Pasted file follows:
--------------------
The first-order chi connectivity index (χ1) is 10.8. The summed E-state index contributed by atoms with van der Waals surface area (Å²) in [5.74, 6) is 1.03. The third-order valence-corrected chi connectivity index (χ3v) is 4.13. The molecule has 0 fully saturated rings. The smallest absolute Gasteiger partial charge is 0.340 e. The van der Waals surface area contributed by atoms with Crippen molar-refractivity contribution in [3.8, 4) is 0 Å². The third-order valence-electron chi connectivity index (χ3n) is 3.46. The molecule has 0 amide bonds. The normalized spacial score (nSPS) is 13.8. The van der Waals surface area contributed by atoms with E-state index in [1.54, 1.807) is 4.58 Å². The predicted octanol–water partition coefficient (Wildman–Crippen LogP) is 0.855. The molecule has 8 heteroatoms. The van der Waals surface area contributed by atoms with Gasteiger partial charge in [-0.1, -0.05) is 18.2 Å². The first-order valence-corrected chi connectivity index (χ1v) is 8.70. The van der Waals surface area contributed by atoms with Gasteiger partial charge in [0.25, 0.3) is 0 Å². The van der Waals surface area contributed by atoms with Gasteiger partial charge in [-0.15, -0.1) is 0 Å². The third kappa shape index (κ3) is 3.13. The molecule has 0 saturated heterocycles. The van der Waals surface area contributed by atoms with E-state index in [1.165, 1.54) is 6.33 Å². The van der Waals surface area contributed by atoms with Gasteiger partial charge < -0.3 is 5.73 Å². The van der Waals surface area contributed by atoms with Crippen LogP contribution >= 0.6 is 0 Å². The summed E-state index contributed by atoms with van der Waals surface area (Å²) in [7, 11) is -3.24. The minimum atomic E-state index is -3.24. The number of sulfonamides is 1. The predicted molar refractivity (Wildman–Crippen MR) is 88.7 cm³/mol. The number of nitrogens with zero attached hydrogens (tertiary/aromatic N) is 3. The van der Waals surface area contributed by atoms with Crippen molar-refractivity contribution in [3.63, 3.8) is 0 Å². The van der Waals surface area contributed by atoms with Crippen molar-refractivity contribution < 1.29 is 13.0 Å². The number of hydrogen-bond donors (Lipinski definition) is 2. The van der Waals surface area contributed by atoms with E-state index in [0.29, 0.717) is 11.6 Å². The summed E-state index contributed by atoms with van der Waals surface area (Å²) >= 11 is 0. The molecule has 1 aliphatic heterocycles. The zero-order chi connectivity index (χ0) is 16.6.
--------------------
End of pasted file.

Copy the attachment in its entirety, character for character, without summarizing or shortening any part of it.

The first-order chi connectivity index (χ1) is 10.8. The summed E-state index contributed by atoms with van der Waals surface area (Å²) in [5.74, 6) is 1.03. The third-order valence-corrected chi connectivity index (χ3v) is 4.13. The molecule has 0 fully saturated rings. The smallest absolute Gasteiger partial charge is 0.340 e. The van der Waals surface area contributed by atoms with Crippen molar-refractivity contribution in [3.8, 4) is 0 Å². The third-order valence-electron chi connectivity index (χ3n) is 3.46. The molecule has 0 amide bonds. The normalized spacial score (nSPS) is 13.8. The van der Waals surface area contributed by atoms with E-state index in [1.54, 1.807) is 4.58 Å². The predicted octanol–water partition coefficient (Wildman–Crippen LogP) is 0.855. The molecule has 8 heteroatoms. The van der Waals surface area contributed by atoms with Gasteiger partial charge in [-0.1, -0.05) is 18.2 Å². The first-order valence-corrected chi connectivity index (χ1v) is 8.70. The van der Waals surface area contributed by atoms with Gasteiger partial charge in [0.25, 0.3) is 0 Å². The van der Waals surface area contributed by atoms with Gasteiger partial charge in [-0.15, -0.1) is 0 Å². The third kappa shape index (κ3) is 3.13. The molecule has 0 saturated heterocycles. The van der Waals surface area contributed by atoms with E-state index in [1.165, 1.54) is 6.33 Å². The van der Waals surface area contributed by atoms with Gasteiger partial charge < -0.3 is 5.73 Å². The van der Waals surface area contributed by atoms with Crippen LogP contribution >= 0.6 is 0 Å². The summed E-state index contributed by atoms with van der Waals surface area (Å²) in [7, 11) is -3.24. The minimum atomic E-state index is -3.24. The number of sulfonamides is 1. The predicted molar refractivity (Wildman–Crippen MR) is 88.7 cm³/mol. The number of nitrogens with zero attached hydrogens (tertiary/aromatic N) is 3. The van der Waals surface area contributed by atoms with Crippen molar-refractivity contribution in [3.63, 3.8) is 0 Å². The van der Waals surface area contributed by atoms with Crippen molar-refractivity contribution < 1.29 is 13.0 Å². The number of hydrogen-bond donors (Lipinski definition) is 2. The van der Waals surface area contributed by atoms with E-state index in [0.29, 0.717) is 11.6 Å². The summed E-state index contributed by atoms with van der Waals surface area (Å²) >= 11 is 0. The molecule has 1 aliphatic heterocycles. The zero-order chi connectivity index (χ0) is 16.6.